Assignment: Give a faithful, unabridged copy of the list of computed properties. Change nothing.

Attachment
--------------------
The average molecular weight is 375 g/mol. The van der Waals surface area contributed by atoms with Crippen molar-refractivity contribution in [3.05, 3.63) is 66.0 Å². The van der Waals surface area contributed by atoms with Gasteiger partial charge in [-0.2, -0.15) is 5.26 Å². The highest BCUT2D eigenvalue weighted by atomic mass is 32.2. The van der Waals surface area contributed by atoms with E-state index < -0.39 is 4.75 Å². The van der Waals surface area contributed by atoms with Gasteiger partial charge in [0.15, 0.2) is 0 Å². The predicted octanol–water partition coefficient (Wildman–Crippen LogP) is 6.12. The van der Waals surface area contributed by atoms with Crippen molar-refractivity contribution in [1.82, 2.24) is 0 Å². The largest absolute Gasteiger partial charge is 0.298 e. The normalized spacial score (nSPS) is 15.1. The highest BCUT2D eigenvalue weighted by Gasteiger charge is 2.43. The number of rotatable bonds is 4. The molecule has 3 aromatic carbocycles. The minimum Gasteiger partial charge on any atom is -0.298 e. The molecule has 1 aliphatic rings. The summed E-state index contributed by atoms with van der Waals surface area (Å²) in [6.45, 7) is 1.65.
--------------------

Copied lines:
The average molecular weight is 375 g/mol. The van der Waals surface area contributed by atoms with Crippen molar-refractivity contribution in [3.05, 3.63) is 66.0 Å². The van der Waals surface area contributed by atoms with Gasteiger partial charge in [-0.2, -0.15) is 5.26 Å². The highest BCUT2D eigenvalue weighted by atomic mass is 32.2. The van der Waals surface area contributed by atoms with E-state index < -0.39 is 4.75 Å². The van der Waals surface area contributed by atoms with Gasteiger partial charge in [0.15, 0.2) is 0 Å². The predicted octanol–water partition coefficient (Wildman–Crippen LogP) is 6.12. The van der Waals surface area contributed by atoms with Crippen molar-refractivity contribution in [1.82, 2.24) is 0 Å². The largest absolute Gasteiger partial charge is 0.298 e. The normalized spacial score (nSPS) is 15.1. The highest BCUT2D eigenvalue weighted by Gasteiger charge is 2.43. The number of rotatable bonds is 4. The molecule has 3 aromatic carbocycles. The minimum Gasteiger partial charge on any atom is -0.298 e. The molecule has 1 aliphatic rings. The summed E-state index contributed by atoms with van der Waals surface area (Å²) in [6.45, 7) is 1.65.